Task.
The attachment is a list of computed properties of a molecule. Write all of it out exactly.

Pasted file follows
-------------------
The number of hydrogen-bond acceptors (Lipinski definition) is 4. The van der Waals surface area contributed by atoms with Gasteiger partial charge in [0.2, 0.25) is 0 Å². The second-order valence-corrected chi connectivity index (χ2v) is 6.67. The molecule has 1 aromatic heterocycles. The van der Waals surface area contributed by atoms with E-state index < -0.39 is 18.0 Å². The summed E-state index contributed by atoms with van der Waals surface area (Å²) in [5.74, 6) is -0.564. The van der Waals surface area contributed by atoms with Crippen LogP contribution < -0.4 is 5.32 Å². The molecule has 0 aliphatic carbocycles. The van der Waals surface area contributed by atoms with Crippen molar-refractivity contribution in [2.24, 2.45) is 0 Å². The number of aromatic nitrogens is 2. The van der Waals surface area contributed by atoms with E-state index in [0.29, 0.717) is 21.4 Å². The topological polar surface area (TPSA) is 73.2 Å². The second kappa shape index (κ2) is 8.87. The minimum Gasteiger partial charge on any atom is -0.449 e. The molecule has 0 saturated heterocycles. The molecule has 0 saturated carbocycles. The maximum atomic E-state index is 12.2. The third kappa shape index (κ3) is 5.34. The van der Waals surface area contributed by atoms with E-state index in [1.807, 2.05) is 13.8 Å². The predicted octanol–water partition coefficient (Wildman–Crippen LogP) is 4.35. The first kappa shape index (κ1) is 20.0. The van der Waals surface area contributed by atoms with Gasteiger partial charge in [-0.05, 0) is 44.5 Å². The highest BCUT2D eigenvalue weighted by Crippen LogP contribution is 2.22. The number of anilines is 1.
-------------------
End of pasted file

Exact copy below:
The number of hydrogen-bond acceptors (Lipinski definition) is 4. The van der Waals surface area contributed by atoms with Gasteiger partial charge in [0.2, 0.25) is 0 Å². The second-order valence-corrected chi connectivity index (χ2v) is 6.67. The molecule has 1 aromatic heterocycles. The van der Waals surface area contributed by atoms with E-state index < -0.39 is 18.0 Å². The summed E-state index contributed by atoms with van der Waals surface area (Å²) in [5.74, 6) is -0.564. The van der Waals surface area contributed by atoms with Crippen LogP contribution < -0.4 is 5.32 Å². The molecule has 0 aliphatic carbocycles. The van der Waals surface area contributed by atoms with Crippen molar-refractivity contribution in [2.24, 2.45) is 0 Å². The number of aromatic nitrogens is 2. The van der Waals surface area contributed by atoms with E-state index in [0.29, 0.717) is 21.4 Å². The topological polar surface area (TPSA) is 73.2 Å². The second kappa shape index (κ2) is 8.87. The minimum Gasteiger partial charge on any atom is -0.449 e. The molecule has 0 saturated heterocycles. The molecule has 0 saturated carbocycles. The maximum atomic E-state index is 12.2. The third kappa shape index (κ3) is 5.34. The van der Waals surface area contributed by atoms with E-state index in [1.807, 2.05) is 13.8 Å². The predicted octanol–water partition coefficient (Wildman–Crippen LogP) is 4.35. The first kappa shape index (κ1) is 20.0. The van der Waals surface area contributed by atoms with Gasteiger partial charge in [-0.05, 0) is 44.5 Å². The highest BCUT2D eigenvalue weighted by Crippen LogP contribution is 2.22. The number of anilines is 1.